// With support for u8, u16, u32, u64, and usize.
let nums: HashSet<u16> = sequence_2.collect();
assert_eq!(nums.len(), u16::MAX as usize + 1);
// Serialise the config to reproduce the same sequence later.
// Requires the "serde" feature to be enabled.
// let config = serde_json::to_string(&sequence.config).unwrap();
```

### Output Distribution

Future work could include a more rigorous analysis of the output distribution. For now, the following charts demonstrate the roughly uniform distribution for `RandomSequence<u16>`

.

Histogram visualisation of the `RandomSequence`

output distribution.

Visual scatter plot of the `RandomSequence`

output.

### How It Works

This non-repeating pseudo-random number generator works by creating a permutation function against the index in the sequence, herein referred to as `x`

. So for any position `x`

in the sequence, we want to deterministically compute a unique output number via function `n(x)`

, where comparing `n(x)`

and `n(x + 1)`

would appear randomly generated.

For any prime number $p$ which satisfies $p 3 \mod 4$, then for any input $x$, the operation $f(x) = x^2 \mod p$ will produce a unique number for each value of $x$ where $2x < p$.

Quadratic residue tends to cluster numbers together, and so we apply the quadratic residue permutation along with other permutation functions (*wrapping* addition and xor) to add further noise. Permutation functions are those with a direct 1-1 mapping for all inputs to outputs, where each input has a unique output.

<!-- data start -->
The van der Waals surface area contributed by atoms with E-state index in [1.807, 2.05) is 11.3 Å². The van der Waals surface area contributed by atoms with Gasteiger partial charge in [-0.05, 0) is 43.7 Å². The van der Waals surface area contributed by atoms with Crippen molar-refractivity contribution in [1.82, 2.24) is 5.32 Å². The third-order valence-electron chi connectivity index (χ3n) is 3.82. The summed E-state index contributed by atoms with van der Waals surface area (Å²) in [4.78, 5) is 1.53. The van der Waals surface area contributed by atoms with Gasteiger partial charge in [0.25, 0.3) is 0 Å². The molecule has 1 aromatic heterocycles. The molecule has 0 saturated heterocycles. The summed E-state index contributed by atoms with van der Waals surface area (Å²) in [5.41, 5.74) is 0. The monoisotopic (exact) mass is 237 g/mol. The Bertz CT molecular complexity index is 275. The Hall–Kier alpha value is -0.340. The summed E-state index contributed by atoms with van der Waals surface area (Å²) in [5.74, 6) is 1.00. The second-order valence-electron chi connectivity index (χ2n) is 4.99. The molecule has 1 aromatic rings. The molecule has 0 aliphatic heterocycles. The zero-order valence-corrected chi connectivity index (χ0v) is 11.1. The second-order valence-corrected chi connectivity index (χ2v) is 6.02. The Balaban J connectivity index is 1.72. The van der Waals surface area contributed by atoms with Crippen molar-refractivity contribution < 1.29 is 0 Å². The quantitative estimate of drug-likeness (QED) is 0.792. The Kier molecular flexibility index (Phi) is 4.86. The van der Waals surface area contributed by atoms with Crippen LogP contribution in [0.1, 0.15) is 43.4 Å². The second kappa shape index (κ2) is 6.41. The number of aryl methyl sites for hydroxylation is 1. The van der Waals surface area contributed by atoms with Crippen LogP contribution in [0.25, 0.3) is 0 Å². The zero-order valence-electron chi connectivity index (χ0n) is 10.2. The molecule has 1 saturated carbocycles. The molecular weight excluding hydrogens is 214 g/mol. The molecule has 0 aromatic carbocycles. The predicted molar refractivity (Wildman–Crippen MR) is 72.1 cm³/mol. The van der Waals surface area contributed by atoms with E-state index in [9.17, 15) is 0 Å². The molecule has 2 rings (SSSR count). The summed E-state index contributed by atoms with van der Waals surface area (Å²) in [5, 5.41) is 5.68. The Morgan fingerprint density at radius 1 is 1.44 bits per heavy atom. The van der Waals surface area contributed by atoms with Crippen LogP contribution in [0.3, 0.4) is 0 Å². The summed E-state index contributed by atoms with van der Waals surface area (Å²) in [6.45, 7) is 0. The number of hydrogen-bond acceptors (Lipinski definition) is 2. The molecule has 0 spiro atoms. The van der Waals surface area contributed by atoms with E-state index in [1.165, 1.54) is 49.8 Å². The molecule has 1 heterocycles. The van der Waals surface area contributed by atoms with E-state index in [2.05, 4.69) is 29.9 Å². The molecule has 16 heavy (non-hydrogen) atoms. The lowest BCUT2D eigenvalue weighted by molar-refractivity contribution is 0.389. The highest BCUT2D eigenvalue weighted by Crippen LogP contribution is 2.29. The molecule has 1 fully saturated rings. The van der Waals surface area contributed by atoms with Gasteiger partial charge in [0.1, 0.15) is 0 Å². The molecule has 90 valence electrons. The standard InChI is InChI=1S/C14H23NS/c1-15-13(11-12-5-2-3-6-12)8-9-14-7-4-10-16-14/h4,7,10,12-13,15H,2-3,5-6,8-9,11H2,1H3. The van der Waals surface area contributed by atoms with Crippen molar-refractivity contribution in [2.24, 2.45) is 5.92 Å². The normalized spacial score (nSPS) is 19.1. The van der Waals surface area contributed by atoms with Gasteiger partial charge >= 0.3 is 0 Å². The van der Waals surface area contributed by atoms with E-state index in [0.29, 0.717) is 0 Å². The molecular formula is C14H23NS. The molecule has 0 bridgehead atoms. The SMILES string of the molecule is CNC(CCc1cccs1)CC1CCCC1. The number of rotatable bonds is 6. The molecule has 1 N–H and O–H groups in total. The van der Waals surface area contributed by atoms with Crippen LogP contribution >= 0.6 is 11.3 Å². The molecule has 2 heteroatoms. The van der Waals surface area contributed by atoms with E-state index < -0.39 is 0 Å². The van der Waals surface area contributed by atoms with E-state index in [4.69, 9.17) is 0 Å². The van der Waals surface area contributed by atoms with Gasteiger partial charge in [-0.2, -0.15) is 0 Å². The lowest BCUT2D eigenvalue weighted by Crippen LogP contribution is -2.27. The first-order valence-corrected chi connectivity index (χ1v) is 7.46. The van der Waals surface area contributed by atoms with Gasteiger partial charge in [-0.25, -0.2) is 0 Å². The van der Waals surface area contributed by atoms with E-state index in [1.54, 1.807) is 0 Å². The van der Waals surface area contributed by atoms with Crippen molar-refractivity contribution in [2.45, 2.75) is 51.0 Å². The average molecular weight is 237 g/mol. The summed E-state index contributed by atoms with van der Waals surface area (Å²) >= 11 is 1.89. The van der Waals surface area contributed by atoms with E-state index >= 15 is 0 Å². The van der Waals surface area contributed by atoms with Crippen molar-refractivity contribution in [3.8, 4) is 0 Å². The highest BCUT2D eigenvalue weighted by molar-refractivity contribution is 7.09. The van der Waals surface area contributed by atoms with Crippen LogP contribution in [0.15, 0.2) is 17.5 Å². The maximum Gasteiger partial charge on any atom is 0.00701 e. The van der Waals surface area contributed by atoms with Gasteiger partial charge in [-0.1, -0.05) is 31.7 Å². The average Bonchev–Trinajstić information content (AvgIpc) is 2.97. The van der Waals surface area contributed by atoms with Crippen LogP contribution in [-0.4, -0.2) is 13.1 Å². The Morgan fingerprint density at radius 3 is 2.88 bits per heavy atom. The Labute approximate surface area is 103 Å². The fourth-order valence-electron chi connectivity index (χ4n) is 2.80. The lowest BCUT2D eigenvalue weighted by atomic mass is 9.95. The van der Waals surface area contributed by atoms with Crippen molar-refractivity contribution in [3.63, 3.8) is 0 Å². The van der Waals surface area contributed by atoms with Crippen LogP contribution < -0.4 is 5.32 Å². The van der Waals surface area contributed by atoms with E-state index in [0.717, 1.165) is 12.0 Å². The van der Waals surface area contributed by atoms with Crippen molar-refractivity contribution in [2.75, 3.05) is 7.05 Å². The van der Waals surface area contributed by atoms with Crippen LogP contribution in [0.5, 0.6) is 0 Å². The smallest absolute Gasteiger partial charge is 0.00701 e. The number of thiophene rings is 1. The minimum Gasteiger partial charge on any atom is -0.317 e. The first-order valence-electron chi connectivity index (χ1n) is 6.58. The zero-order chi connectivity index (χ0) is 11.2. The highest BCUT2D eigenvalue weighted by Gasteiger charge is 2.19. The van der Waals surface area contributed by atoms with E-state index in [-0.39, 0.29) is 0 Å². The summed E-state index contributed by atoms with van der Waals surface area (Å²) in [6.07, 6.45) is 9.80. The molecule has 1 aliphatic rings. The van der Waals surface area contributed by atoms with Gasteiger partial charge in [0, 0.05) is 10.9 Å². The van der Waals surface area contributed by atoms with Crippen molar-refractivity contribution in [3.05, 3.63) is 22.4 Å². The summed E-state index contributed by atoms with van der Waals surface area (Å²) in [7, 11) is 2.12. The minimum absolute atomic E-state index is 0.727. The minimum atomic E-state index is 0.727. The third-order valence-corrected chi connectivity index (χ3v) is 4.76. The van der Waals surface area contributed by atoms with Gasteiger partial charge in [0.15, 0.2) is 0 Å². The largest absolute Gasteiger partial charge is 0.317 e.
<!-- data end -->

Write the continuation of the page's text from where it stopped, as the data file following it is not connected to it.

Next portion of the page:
In a simplified form, the permutation function is:

```
/// `p` is chosen to be the largest number satisfying:
/// - a prime number
/// - that satisfies p = 3 mod 4 (`p % 4 == 3`)
/// - that fits in the datatype chosen, in this example `u64`
const PRIME: u64 = 18446744073709551427;
/// Simplified example of the quadratic residue function, taking input `x` for prime `PRIME`.
fn permute_qpr(x: u64) -> u64 {
// we choose x to be the largest prime number of the type, and so there are a small handful
// of numbers in the datatype which are larger than p. We map them directly to themselves.
if x > PRIME {
return x;
}
// compute the residue, in the real method we're careful to avoid integer overflow, omitted here
// for clarity.
let residue = (x * x) % PRIME;
// the residue is unique for all x <= p/2; and so p-residue is also unique for x > p/2.
if x <= PRIME / 2 {
residue
} else {
PRIME - residue
}
}
/// Randomly selected variables to introduce further noise in the output generation.
const OFFSET_NOISE: u64 = 0x46790905682f0161;
const XOR_NOISE: u64 = 0x5bf0363546790905;
/// We can then use this permutation function [permute_qpr] to build our number generator `n(x)`.
fn n(x: u64) -> u64 {
// function sequence: permute_qpr, wrapping addition, xor, permute_qpr
// care is taken in the real implementation to use wrapping addition, omitted here for clarity.
permute_qpr((permute_qpr(x) + OFFSET_NOISE) ^ XOR_NOISE)
}
```

### Sources

Based on the article by @preshing using quadratic prime residue:

- Article: http://preshing.com/20121224/how-to-generate-a-sequence-of-unique-random-integers/
- Source: https://github.com/preshing/RandomSequence/blob/master/randomsequence.h

## Structs

- Generate a deterministic pseudo-random sequence of unique numbers.
- The configuration for RandomSequence, a random unique sequence generator.